Lower upfront costs: Unlike buying a commercial property, the initial monetary commitment to leasing is often lower.
Flexibility: Since lease terms are generally shorter than the time it takes to pay off a facility, leasing provides greater flexibility to move or expand as business needs change.
Fewer responsibilities: As the owner of the property, the landlord is responsible for major repairs, utility services, and property taxes, which can relieve tenants of these additional duties.
Limited control: Leasing commercial property can limit the tenant’s physical control over the space and restrict them from making significant modifications or changes without obtaining landlord approval.
Elevated monthly payments: Monthly lease payments are often higher than mortgage payments on a purchased facility in the long term.
Appreciation: Over time, commercial real estate owners can see their investment appreciate, allowing for a return on investment through the sale of the property.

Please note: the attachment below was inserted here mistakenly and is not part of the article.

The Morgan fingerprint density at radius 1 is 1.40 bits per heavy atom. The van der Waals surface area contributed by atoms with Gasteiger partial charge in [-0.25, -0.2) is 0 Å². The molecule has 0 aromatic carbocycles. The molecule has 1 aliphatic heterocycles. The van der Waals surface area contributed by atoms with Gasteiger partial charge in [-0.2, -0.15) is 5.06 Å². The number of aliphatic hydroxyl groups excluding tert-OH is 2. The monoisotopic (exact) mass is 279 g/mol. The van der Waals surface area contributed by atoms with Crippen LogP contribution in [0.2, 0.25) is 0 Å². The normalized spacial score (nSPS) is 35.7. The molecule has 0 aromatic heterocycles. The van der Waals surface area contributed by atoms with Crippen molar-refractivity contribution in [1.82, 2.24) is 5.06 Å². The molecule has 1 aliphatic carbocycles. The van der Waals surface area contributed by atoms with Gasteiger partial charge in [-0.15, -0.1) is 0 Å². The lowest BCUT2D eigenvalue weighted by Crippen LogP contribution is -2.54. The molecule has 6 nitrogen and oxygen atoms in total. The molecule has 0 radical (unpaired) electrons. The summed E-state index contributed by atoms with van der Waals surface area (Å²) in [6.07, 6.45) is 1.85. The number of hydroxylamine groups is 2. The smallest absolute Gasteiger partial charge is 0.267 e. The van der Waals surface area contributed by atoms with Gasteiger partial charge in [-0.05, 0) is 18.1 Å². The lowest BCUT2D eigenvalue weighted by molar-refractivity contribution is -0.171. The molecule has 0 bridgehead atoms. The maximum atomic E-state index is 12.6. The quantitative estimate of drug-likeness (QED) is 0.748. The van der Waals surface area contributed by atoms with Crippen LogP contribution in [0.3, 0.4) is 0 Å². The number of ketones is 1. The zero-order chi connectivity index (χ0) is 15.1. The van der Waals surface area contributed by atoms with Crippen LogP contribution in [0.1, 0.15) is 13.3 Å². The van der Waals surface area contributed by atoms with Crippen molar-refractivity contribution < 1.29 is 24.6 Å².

Equity: A business owner that owns the physical space of his/her business will not only benefit from property appreciation but also the accrued equity in mortgage payments over time.
Full control: Owners have complete control over the facility's physical structure, property, and land and have the ultimate decision-maker in the space’s design and modifications.
Maintenance responsibility: Property owners are responsible for proper maintenance and upkeep of the space, including any repair costs, utilities and taxes, which can lead to higher costs.
Upfront costs: Financing a commercial property purchase can be arduous and initially require a significant monetary commitment.